On The Syrian Refugee Issue And The Internment Of Japanese-Americans During World War II
The Democratic Mayor of Roanoke, Virginia is under fire after having cited the World War II era internment of Americans of Japanese ancestry in support of his argument for halting the program to bring Syrian refuges to the United States:
The small, southwestern Virginia city of Roanoke should refuse to help settle Syrian refugees in the U.S. just as Franklin Delano Roosevelt interned Japanese Americans in America during World War II.
That’s the argument being made by Roanoke’s Democratic mayor, David Bowers. In a statement Wednesday, he said he was requesting that all government and non-government organizations in the city of 99,000 suspend any assistance to Syrian refugees “until these serious hostilities and atrocities end.”
As justification, he compared the situation to World War II.
“President Franklin D. Roosevelt felt compelled to sequester Japanese foreign nationals after the bombing of Pearl Harbor,” he said, “and it appears that the threat of harm to America from ISIS now is just as real and serious as that from our enemies then.”
In fact, it was not just Japanese foreign nationals but Japanese American citizens who were put in camps during World War II. In 1988, the U.S. government officially apologized for the policy and paid $20,000 to each survivor of what was deemed the result of “race prejudice, war hysteria and a failure of political leadership.” In the end more than $1.6 billion was distributed in reparations.
The mayor did not immediately return a request for comment.
“I think most Americans with the benefit of history realize that interning Japanese-Americans for years during World War II was not appropriate,” said Sen. Mark R. Warner (D) in an interview with MSNBC.
Bowers’s stance is also at odds with Virginia Gov. Terry McAuliffe (D), who has said his state will continue to accept refugees. Across the country, several mayors have also said they would welcome Syrians — often going against the governors of their states.
“What the hell did he say that for?” wondered state Sen. John S. Edwards (D), who represents Roanoke. “I’m surprised; I’m with the governor and the president on this.”
Bowers, a lawyer, is not planning to run for reelection in 2016. Vice Mayor David Trinkle, who is running to replace him, distanced himself from Bowers. He released his own statement, calling the World War II comparison in particular “unfortunate.”
“This is not how Roanoke feels,” Trinkle said in a statement. “It’s just the opinion of the mayor, sending that out unbeknownst to any of the city leaders. … We are a very warm and inclusive community and the community is up in arms about his statement.”
He also emphasized that the mayor, who is only one member of a seven-person council that hires a city manager, does not have the power to halt any assistance to refugees.
Democratic Party of Virginia Chairwoman Susan Swecker likewise called Bowers “absolutely wrong” and said the party did not stand by his statement.
The Virginia American Civil Liberties Union also condemned Bowers’s statement, labeling the request to withhold aid “a call to violate the Constitution and laws of the United States.”
Bowers has also been removed from a “Leadership Team” of Virginia Democrats who had endorsed Hillary Clinton’s candidacy for President and his remarks denounced by the Clinton campaign. This was a largely ceremonial position for Bowers, and he wasn’t really involved in the campaign in any significant way, but the fact that the campaign moved so swiftly to act was politically smart on their part since Republicans online were already asking if Clinton would denounce his comments.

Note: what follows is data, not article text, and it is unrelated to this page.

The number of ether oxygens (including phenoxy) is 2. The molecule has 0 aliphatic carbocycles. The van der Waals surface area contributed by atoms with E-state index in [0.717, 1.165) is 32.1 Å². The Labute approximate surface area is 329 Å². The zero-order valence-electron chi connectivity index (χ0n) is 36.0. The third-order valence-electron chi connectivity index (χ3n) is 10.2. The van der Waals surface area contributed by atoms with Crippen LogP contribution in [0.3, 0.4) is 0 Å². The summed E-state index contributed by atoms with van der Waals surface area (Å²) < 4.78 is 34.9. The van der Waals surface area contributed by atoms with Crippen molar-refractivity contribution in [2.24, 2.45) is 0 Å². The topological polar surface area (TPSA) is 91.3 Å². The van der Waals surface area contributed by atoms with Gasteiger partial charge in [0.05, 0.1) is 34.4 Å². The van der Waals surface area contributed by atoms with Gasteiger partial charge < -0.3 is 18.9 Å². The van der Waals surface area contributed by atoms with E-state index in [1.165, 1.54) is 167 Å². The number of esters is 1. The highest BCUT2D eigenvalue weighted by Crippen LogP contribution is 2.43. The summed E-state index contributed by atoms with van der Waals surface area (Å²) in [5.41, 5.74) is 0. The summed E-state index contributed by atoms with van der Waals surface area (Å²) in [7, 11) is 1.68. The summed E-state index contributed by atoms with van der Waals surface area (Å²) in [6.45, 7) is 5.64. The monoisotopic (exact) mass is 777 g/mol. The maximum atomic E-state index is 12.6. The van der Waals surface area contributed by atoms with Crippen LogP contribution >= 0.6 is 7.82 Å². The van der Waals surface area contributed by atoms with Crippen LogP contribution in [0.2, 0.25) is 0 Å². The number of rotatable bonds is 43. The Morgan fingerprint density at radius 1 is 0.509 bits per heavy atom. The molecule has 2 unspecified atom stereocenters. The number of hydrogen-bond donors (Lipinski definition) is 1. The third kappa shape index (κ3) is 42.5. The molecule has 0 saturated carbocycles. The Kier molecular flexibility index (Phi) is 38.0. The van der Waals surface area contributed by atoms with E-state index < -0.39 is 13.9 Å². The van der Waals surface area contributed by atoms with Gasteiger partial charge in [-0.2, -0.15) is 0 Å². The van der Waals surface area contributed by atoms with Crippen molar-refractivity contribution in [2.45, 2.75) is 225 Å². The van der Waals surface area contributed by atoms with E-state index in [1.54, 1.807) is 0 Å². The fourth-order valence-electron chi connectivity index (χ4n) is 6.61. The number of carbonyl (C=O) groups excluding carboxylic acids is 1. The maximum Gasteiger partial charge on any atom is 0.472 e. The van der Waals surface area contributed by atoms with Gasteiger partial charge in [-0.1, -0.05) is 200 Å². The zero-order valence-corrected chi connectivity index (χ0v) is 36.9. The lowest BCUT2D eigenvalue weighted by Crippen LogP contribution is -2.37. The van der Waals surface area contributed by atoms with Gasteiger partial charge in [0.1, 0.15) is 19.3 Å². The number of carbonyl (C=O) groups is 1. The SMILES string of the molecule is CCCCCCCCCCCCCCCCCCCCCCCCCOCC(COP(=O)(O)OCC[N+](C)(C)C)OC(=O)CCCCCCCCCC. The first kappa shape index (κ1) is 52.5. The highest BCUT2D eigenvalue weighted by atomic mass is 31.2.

More than anything else that became public yesterday, though, Bowers remarks seemed to hit a strong chord across the country even though he is, in reality, the relatively powerless outgoing Mayor of a city in Virginia’s southwestern region who has no legal authority to enact any policies supporting his comments. In part, that is because he specifically reached back to one of the most shameful and unfortunate events in American history during World War II, when hundreds of thousands of Americans of American citizens of Japanese descent were rounded up and sent off to camps far from their homes, losing their jobs, their property and their businesses. The fact that there were no similar policies applied to Americans of German or Italian descent on the same wholesale basis, but rather that individual members of those communities who engaged in actions supporting the Axis Powers were dealt with on an individual basis, made clear from the start that the entire policy was based in racism, irrationality, and fear. When one American citizen of Japanese ancestry, a man named Fred Korematsu who had been born in Oakland, California in 1919, and been rejected by the Army specially because of his race at the start of the war before the military formed units like the one that the late Senator Daniel Inouye served in, challenged the government’s efforts to enforce the policy against him. That case, Korematsu v. United States, made it’s way all the way to the U.S. Supreme Court, resulted in one of the most infamous decisions in Supreme Court history when a 6-3 majority led by Justice Hugo Black, ruled that there policy was acceptable under the Constitution notwithstanding the rather clear 14th Amendment and Due Process objections that Korematsu raised. Notwithstanding the fact that the Federal Government has subsequently apologized for the internment program and instituted a program to compensate the people victimized by it and their descendants, remains good law today in the sense that it has never been explicitly overruled.